As the story goes, following the professor’s lead, everyone left the classroom. When the classmate woke up, he, too, left the room, and encountered the rest of the waiting class, which greeted him with friendly clapping and heckling.
“We’re getting older. We have fonder memories of a time when we were together for three years,” Regnier says, recalling when Babson was a three-year institution. “We had our own unique happenings.”
Regnier learned of the tale through a fellow classmate as part of a round of alumni communications. Those one-of-a-kind moments are brought up frequently during Regnier’s emails, phone calls, and notes to Babson classmates.
“We’re 55-plus years out. As a class, we have our unique characteristics,” Regnier says. “It’s fun to engage, to talk.”
Among the 120 or so remaining graduates, Regnier is well-known, and he works to keep connections active and classmates informed.
“Communication is so important, and being positive with what you’re saying,” he says. “We all stumbled through 2020. We try to make an effort to stay in touch, perhaps a little bit more regularly because of that.”
One person he never has had to motivate about giving? That would be Robert Brewster ’63, who has donated for 58 consecutive fiscal years, starting in November 1963, shortly after he graduated that June.
“Education in accounting, business law, humanities, everything—Babson helped me out when I needed it,” Brewster says.
He still vividly remembers the day he toured the Wellesley campus for the first time, and how he almost instantly made the decision to enroll.
“I’m so happy that I graduated from Babson,” Brewster says. “They’ve done so well since, and have gotten a reputation which certainly never hurt my career.”
The Class Agent
In the midst of planning for her own 10-year reunion, Kerry Liszka ’11, one of three class agents for the Class of 2011, was sifting through her emails when she came across a schedule for Senior Week 2011.
She is well aware of the value of adding an anecdotal flair to her communications, which she says can spark recollections of memories made as a student.
“We were able to put that in one of our outreach emails: ‘This week, 10 years ago, we were at Foxwoods for senior week!’” Liszka says. “Adding that personal touch creates a sense of nostalgia with your classmates.”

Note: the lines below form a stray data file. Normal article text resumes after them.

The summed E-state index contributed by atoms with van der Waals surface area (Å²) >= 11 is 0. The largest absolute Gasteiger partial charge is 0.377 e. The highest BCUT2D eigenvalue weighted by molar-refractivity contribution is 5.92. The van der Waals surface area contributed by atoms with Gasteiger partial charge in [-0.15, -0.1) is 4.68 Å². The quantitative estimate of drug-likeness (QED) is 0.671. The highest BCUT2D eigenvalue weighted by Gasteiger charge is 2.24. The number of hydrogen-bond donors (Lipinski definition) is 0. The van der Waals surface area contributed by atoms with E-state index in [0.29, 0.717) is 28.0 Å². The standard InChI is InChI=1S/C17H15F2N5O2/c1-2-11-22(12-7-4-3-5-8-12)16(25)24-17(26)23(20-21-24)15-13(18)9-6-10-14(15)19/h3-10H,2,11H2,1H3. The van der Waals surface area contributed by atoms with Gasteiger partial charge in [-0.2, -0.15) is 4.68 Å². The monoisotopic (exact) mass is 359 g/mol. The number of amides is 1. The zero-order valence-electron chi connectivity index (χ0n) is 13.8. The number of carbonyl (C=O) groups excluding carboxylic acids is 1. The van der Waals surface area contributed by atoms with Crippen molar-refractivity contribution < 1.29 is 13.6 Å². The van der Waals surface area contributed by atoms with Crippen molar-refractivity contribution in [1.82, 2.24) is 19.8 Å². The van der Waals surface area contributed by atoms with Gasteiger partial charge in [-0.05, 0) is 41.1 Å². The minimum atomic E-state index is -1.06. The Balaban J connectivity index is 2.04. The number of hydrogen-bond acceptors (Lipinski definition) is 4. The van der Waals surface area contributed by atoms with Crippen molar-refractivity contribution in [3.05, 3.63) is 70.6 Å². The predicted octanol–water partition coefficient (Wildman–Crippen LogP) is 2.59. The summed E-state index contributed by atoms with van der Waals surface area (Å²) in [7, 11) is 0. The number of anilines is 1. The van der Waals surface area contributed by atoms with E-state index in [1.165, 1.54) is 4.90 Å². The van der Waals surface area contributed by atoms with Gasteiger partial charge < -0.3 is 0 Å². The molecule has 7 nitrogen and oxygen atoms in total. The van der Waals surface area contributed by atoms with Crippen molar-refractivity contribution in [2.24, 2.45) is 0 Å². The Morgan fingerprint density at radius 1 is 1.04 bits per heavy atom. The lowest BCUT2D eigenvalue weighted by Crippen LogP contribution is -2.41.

The results speak for themselves. The Class of 2011 ranks among the top classes in Roger’s Cup, an annual campaign started in 2017 that playfully pits classes against one another in a participation competition. The winning class is rewarded with access to a special VIP tent at Back to Babson.
“I’m so happy that I graduated from Babson. They’ve done so well since, and have gotten a reputation which certainly never hurt my career.”
Robert Brewster '63
“The most important thing I got out of Babson was the network of people I met,” Liszka says. “Being the reunion year, because everyone was quarantined, thinking about going to Back to Babson has been something very exciting.”
Even while she is working to engage her class, Liszka also has made sure she stays involved. While on campus, she was a member of Babson Players, so she has donated to the organization through the years since graduation. Those funds were critical in helping the group put on a remote show following the transition to remote learning in March 2020.
“Thinking these kids got to use that money, that was such a special thing to me,” Liszka says. “I’m able to help people have the same kind of experiences. It allows me to connect with the kids that go there now.”
It’s that connection between alumni and students that continues to drive the College’s increased participation rate—and enhance the prestige of their Babson education and degrees.